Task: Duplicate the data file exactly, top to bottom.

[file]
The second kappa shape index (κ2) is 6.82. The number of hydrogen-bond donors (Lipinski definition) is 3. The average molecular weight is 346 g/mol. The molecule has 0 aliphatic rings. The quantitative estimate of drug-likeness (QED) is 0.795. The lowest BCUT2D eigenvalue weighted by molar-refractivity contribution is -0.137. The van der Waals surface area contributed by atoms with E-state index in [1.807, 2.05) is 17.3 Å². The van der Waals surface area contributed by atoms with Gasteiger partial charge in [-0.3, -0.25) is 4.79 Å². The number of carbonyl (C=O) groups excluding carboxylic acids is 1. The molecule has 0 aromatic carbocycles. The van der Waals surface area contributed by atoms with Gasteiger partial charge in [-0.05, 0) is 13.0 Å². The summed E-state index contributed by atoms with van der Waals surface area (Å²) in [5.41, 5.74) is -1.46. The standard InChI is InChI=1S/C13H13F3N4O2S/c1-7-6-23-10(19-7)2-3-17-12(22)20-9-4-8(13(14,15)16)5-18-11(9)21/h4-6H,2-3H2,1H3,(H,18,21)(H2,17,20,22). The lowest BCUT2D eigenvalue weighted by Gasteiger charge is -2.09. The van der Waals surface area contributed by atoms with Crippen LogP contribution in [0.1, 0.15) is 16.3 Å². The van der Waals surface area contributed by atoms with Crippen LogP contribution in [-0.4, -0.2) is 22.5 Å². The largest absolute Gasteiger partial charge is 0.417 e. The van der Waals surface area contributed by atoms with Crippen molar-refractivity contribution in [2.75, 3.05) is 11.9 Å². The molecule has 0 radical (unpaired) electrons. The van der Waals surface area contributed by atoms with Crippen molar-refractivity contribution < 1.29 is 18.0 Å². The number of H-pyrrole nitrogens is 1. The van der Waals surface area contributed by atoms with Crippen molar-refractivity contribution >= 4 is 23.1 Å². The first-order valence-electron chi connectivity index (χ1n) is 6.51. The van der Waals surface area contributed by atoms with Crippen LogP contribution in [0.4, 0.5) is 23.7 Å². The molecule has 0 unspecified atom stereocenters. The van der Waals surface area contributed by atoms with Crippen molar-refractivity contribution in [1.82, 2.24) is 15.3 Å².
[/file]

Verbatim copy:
The second kappa shape index (κ2) is 6.82. The number of hydrogen-bond donors (Lipinski definition) is 3. The average molecular weight is 346 g/mol. The molecule has 0 aliphatic rings. The quantitative estimate of drug-likeness (QED) is 0.795. The lowest BCUT2D eigenvalue weighted by molar-refractivity contribution is -0.137. The van der Waals surface area contributed by atoms with E-state index in [1.807, 2.05) is 17.3 Å². The van der Waals surface area contributed by atoms with Gasteiger partial charge in [-0.3, -0.25) is 4.79 Å². The number of carbonyl (C=O) groups excluding carboxylic acids is 1. The molecule has 0 aromatic carbocycles. The van der Waals surface area contributed by atoms with Gasteiger partial charge in [-0.05, 0) is 13.0 Å². The summed E-state index contributed by atoms with van der Waals surface area (Å²) in [5.41, 5.74) is -1.46. The standard InChI is InChI=1S/C13H13F3N4O2S/c1-7-6-23-10(19-7)2-3-17-12(22)20-9-4-8(13(14,15)16)5-18-11(9)21/h4-6H,2-3H2,1H3,(H,18,21)(H2,17,20,22). The lowest BCUT2D eigenvalue weighted by Gasteiger charge is -2.09. The van der Waals surface area contributed by atoms with Crippen LogP contribution in [0.1, 0.15) is 16.3 Å². The van der Waals surface area contributed by atoms with Crippen LogP contribution in [-0.4, -0.2) is 22.5 Å². The largest absolute Gasteiger partial charge is 0.417 e. The van der Waals surface area contributed by atoms with Crippen molar-refractivity contribution in [2.75, 3.05) is 11.9 Å². The molecule has 0 radical (unpaired) electrons. The van der Waals surface area contributed by atoms with Crippen molar-refractivity contribution < 1.29 is 18.0 Å². The number of H-pyrrole nitrogens is 1. The van der Waals surface area contributed by atoms with Crippen molar-refractivity contribution >= 4 is 23.1 Å². The first-order valence-electron chi connectivity index (χ1n) is 6.51. The van der Waals surface area contributed by atoms with Crippen LogP contribution in [0.4, 0.5) is 23.7 Å². The molecule has 0 unspecified atom stereocenters. The van der Waals surface area contributed by atoms with Crippen molar-refractivity contribution in [1.82, 2.24) is 15.3 Å².